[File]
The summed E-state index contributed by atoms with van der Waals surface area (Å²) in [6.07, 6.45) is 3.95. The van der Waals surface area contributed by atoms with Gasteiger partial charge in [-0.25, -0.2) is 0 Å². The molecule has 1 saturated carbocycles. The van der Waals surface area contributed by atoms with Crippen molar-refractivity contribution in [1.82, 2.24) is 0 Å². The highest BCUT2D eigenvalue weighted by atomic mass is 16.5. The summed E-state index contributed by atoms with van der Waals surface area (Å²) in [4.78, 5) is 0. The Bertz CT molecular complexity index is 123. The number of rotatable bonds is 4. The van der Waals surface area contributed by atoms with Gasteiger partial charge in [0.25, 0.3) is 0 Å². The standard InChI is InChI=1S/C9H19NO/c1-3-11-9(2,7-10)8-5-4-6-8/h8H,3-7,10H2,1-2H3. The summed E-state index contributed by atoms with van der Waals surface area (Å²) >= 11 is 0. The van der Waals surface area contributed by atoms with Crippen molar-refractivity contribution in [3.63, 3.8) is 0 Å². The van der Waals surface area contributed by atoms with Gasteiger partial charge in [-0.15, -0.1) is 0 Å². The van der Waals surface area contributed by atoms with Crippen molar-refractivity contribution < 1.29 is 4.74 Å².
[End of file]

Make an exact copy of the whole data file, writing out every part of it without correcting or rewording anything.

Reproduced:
The summed E-state index contributed by atoms with van der Waals surface area (Å²) in [6.07, 6.45) is 3.95. The van der Waals surface area contributed by atoms with Gasteiger partial charge in [-0.25, -0.2) is 0 Å². The molecule has 1 saturated carbocycles. The van der Waals surface area contributed by atoms with Crippen molar-refractivity contribution in [1.82, 2.24) is 0 Å². The highest BCUT2D eigenvalue weighted by atomic mass is 16.5. The summed E-state index contributed by atoms with van der Waals surface area (Å²) in [4.78, 5) is 0. The Bertz CT molecular complexity index is 123. The number of rotatable bonds is 4. The van der Waals surface area contributed by atoms with Gasteiger partial charge in [0.25, 0.3) is 0 Å². The standard InChI is InChI=1S/C9H19NO/c1-3-11-9(2,7-10)8-5-4-6-8/h8H,3-7,10H2,1-2H3. The summed E-state index contributed by atoms with van der Waals surface area (Å²) >= 11 is 0. The van der Waals surface area contributed by atoms with Crippen molar-refractivity contribution in [3.63, 3.8) is 0 Å². The van der Waals surface area contributed by atoms with Gasteiger partial charge in [-0.15, -0.1) is 0 Å². The van der Waals surface area contributed by atoms with Crippen molar-refractivity contribution < 1.29 is 4.74 Å².